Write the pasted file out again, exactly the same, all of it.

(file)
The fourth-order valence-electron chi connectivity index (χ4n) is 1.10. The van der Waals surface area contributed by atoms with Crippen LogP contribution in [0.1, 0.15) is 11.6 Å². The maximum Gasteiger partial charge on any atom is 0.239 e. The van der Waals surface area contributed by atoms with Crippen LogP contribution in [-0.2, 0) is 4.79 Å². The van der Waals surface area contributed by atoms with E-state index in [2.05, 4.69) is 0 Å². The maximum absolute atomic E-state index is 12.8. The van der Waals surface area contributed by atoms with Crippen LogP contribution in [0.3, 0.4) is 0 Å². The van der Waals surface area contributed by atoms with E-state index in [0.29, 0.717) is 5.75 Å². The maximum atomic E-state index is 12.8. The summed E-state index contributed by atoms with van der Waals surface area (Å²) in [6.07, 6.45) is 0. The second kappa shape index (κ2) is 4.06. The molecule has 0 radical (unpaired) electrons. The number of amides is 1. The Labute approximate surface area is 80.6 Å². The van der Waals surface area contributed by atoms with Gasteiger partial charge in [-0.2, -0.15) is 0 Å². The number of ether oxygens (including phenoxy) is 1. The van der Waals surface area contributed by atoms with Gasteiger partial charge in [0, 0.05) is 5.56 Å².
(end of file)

The fourth-order valence-electron chi connectivity index (χ4n) is 1.10. The van der Waals surface area contributed by atoms with Crippen LogP contribution in [0.1, 0.15) is 11.6 Å². The maximum Gasteiger partial charge on any atom is 0.239 e. The van der Waals surface area contributed by atoms with Crippen LogP contribution in [-0.2, 0) is 4.79 Å². The van der Waals surface area contributed by atoms with E-state index in [2.05, 4.69) is 0 Å². The maximum absolute atomic E-state index is 12.8. The van der Waals surface area contributed by atoms with Crippen LogP contribution in [0.3, 0.4) is 0 Å². The van der Waals surface area contributed by atoms with E-state index in [0.29, 0.717) is 5.75 Å². The maximum atomic E-state index is 12.8. The summed E-state index contributed by atoms with van der Waals surface area (Å²) in [6.07, 6.45) is 0. The second kappa shape index (κ2) is 4.06. The molecule has 0 radical (unpaired) electrons. The number of amides is 1. The Labute approximate surface area is 80.6 Å². The van der Waals surface area contributed by atoms with Gasteiger partial charge in [-0.2, -0.15) is 0 Å². The number of ether oxygens (including phenoxy) is 1. The van der Waals surface area contributed by atoms with Gasteiger partial charge in [0, 0.05) is 5.56 Å².